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I don't know if it has a particular name, but it is a common problem: fast average case, slow worst case.

A common example is the quicksort algorithm. It is often considered the fastest sorting algorithm in the general case but it is still O(n²) in the worst case. According to statistics, it should never happen in practice, however, with cleverly ordered data, it can. That's why some libraries prefer to use a slightly slower algorithm (ex: heap sort) but with a O(n.log(n)) guarantee, so that it can't be DDoSed.

Unbalanced binary trees can have the same problem, on random data, they work fine, but improperly used, they degenerate into much slower linked lists. Hash tables can also be exploited if they don't used a cryptographically secure hash function, and these are rarely used because they can be so slow as to negate the advantage of using a hash table in the first place.






>cryptographically secure hash function

I doubt that would help you. Hash tables take the hash and mod it by the size of the array. That will lead to collisions after the mod even if it's essentially impossible to generate collisions before the mod.

What you actually need is a secret hash function, so attackers don't know what the values hash to. This is done using a keyed hash function with a secret key.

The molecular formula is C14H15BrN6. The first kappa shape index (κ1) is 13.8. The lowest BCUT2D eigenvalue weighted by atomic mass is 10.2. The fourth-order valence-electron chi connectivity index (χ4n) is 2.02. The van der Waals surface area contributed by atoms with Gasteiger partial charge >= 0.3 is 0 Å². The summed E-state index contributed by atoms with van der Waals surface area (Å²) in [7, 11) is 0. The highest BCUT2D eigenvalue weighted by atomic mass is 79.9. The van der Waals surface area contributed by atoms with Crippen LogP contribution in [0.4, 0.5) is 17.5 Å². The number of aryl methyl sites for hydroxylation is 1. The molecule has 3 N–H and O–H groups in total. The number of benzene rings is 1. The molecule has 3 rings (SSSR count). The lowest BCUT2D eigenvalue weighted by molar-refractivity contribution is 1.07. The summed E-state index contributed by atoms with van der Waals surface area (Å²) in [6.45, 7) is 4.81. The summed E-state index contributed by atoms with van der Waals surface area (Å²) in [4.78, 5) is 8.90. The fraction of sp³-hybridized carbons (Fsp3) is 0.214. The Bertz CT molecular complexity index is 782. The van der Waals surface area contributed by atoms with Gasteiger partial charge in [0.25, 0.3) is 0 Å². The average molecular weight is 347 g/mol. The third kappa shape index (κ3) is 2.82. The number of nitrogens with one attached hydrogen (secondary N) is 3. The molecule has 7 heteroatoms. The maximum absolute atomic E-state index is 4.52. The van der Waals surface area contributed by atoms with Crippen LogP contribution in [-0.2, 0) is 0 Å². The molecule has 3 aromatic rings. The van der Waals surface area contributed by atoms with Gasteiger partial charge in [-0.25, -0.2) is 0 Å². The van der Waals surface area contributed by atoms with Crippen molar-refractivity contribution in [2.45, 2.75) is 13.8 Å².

As to sorting, a lot of libraries use timsort these days since it's more optimal than quicksort in the real world and has nlogn worst case. Or b trees for big storage and sorting, but that's generally a different use case (databases et al).

If your threat model is "users who create hash collisions to slowly encumber data operations", you've either royally pissed someone off or you have a very determined competitor. No one who cares about performance would deploy a crypto hash function for a dictionary unless they absolutely had to. You can always add more buckets to reduce collision probability. There's an entire class of hash functions dedicated to non crypto purposes (xxhash, murmur, etc).


The name for this in the security literature is "algorithmic complexity attacks". They were first proposed by Crosby & Wallach in 2003, with a running example of degraded hash tables.



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